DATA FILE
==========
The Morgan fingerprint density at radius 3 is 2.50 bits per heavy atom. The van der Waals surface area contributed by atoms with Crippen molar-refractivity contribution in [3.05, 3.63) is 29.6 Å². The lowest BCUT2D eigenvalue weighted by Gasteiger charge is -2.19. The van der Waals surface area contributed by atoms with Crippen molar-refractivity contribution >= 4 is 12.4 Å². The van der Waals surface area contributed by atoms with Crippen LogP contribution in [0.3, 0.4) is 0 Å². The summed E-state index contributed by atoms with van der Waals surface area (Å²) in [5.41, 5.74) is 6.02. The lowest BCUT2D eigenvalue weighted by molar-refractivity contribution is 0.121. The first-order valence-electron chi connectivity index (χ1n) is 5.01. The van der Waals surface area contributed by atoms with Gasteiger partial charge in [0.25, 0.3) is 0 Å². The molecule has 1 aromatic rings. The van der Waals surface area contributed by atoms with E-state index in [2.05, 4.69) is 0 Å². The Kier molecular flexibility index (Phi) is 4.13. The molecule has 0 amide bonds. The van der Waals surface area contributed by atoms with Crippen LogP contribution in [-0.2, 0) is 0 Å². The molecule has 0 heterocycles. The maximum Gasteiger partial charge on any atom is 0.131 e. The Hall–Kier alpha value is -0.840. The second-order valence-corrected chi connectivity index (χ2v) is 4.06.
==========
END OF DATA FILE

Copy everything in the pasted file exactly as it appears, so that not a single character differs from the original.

The Morgan fingerprint density at radius 3 is 2.50 bits per heavy atom. The van der Waals surface area contributed by atoms with Crippen molar-refractivity contribution in [3.05, 3.63) is 29.6 Å². The lowest BCUT2D eigenvalue weighted by Gasteiger charge is -2.19. The van der Waals surface area contributed by atoms with Crippen molar-refractivity contribution >= 4 is 12.4 Å². The van der Waals surface area contributed by atoms with Crippen LogP contribution in [0.3, 0.4) is 0 Å². The summed E-state index contributed by atoms with van der Waals surface area (Å²) in [5.41, 5.74) is 6.02. The lowest BCUT2D eigenvalue weighted by molar-refractivity contribution is 0.121. The first-order valence-electron chi connectivity index (χ1n) is 5.01. The van der Waals surface area contributed by atoms with Gasteiger partial charge in [0.25, 0.3) is 0 Å². The molecule has 1 aromatic rings. The van der Waals surface area contributed by atoms with E-state index in [2.05, 4.69) is 0 Å². The Kier molecular flexibility index (Phi) is 4.13. The molecule has 0 amide bonds. The van der Waals surface area contributed by atoms with Crippen LogP contribution in [-0.2, 0) is 0 Å². The molecule has 0 heterocycles. The maximum Gasteiger partial charge on any atom is 0.131 e. The Hall–Kier alpha value is -0.840. The second-order valence-corrected chi connectivity index (χ2v) is 4.06.